It's long, short for Dodgers in loss

Times Staff Writer

ST. LOUIS -- Dodgers Manager Joe Torre asked for a do-over Wednesday night. Starting pitcher Derek Lowe didn't bother.

While Torre complained that the words said to him by home plate umpire Chris Guccione led to him burning a substitution in the eighth inning of the Dodgers' 9-6 loss to the St. Louis Cardinals at Busch Stadium, Lowe offered no alibi for what he did on the mound, serving up season-highs of eight runs and 13 hits in a season-low 3 1/3 innings.

"You can't leave flat sinkers right over the plate and I did that on a regular basis," Lowe said.

Wasted was the production of a resurgent lineup bolstered by Manny Ramirez, who hit his third home run in five games with the Dodgers. Bolstered was the status of the one of the other great right-handed hitters of this generation, the Cardinals' Albert Pujols, who crushed a high fastball from Lowe for a game-changing, fourth-inning grand slam.

Pujols' shot was followed by another home run, a solo blast by Ryan Ludwick that put the Cardinals ahead by an 8-3 margin.

There was no sense in denying how poorly Lowe pitched.

"Our pitching's what's been keep us together the whole year, so we'll spot him a game every now and then," catcher Russell Martin said.

Up for debate, however, was a ruling by the umpiring crew that prompted the Dodgers to play the game under protest.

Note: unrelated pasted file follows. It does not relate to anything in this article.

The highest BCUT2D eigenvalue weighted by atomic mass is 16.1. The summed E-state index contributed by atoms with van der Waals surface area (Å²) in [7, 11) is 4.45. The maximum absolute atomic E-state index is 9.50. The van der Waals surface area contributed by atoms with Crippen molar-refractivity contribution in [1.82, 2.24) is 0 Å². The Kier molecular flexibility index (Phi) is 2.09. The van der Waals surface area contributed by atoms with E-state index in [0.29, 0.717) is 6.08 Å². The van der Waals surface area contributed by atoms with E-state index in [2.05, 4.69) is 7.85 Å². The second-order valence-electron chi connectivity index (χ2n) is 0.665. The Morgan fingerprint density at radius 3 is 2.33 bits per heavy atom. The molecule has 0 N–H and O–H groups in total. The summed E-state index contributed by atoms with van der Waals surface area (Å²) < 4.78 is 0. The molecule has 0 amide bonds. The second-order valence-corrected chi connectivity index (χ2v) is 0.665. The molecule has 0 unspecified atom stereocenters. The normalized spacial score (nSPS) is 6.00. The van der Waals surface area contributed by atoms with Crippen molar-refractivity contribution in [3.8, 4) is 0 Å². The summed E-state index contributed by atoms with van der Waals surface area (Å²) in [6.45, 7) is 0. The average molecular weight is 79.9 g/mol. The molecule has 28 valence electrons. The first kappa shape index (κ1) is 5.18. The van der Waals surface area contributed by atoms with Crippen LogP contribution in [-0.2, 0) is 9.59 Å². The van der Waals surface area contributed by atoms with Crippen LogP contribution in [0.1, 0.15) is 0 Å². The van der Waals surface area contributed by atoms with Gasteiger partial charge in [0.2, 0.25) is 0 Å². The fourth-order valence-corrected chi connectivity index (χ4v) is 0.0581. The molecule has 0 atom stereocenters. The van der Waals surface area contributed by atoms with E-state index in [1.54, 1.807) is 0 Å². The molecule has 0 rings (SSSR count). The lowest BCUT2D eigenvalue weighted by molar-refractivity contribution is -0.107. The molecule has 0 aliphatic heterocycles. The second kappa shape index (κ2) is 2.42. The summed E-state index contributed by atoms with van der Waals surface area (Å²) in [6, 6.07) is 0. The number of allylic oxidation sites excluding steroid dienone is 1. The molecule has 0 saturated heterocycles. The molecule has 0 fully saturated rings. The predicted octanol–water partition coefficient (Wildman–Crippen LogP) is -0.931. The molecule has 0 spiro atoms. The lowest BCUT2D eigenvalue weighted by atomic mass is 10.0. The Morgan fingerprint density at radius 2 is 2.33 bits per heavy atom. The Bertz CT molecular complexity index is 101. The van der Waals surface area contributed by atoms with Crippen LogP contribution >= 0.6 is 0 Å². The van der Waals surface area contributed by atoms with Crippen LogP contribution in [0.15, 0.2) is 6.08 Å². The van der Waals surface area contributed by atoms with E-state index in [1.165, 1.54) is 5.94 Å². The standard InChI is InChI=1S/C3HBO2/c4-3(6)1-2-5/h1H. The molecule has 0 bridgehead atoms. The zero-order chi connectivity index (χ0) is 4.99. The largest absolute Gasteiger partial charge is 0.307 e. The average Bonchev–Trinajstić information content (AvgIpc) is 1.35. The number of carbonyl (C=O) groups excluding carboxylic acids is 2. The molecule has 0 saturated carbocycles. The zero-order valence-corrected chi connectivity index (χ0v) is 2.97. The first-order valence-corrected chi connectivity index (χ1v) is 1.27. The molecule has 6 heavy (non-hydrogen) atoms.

The game-delaying incident in question took place in the eighth, when Casey Blake doubled with one out to drive in James Loney and closed the gap to 9-6.

Torre had sent Mark Sweeney into the on-deck circle to pinch hit for the next batter, Pablo Ozuna, but when Blake doubled, he wanted to send Jeff Kent to the plate instead.

Guccione turned to the Dodgers' dugout to ask Torre whether Sweeney was in the game. Torre and first base umpire Tim Welke agreed at that point, Torre asked Guccione whether Sweeney was in the game and because Guccione never signaled that he was, he was told no.

Unbeknownst to the manager and home plate umpire, Sweeney stepped into the batter's box with Welke watching, making the substitution official, according to rule 3.08 (2). And when Torre indicated that Kent would pinch hit instead of Sweeney, Guccione signaled Kent into the game, which meant Sweeney had been subbed out and couldn't hit for the next batter, Angel Berroa, as Torre's design.

Torre argued at length with the officiating crew and filed a protest that Welke confidently said would go nowhere.

"We're right on this one," he said.

Torre's contention wasn't that Sweeney didn't step into the batter's box -- Sweeney admitted that he did -- but that he was misinformed by the umpire. He said he hoped the game would be replayed starting with Kent's at-bat.

"If I can't believe the umpire, how do I go about my business here?" he said.

Kent struck out looking on three pitches and Berroa popped up to first to end the inning.

Torre admitted that his protest would likely fail, meaning the Dodgers' outfield situation remained his most pressing dilemma.

Only five days after saying Juan Pierre would get the majority of playing time in center field, Torre lined up an outfield consisting of Ramirez in left, Matt Kemp in center and Andre Ethier in right for the second consecutive day. He said he wanted to play Ethier because of the quality of his at-bats the previous night.

"I don't think you can ever figure it out," Torre said, adding that only Ramirez was assured a regular place in the lineup.

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dylan.hernandez@latimes.com

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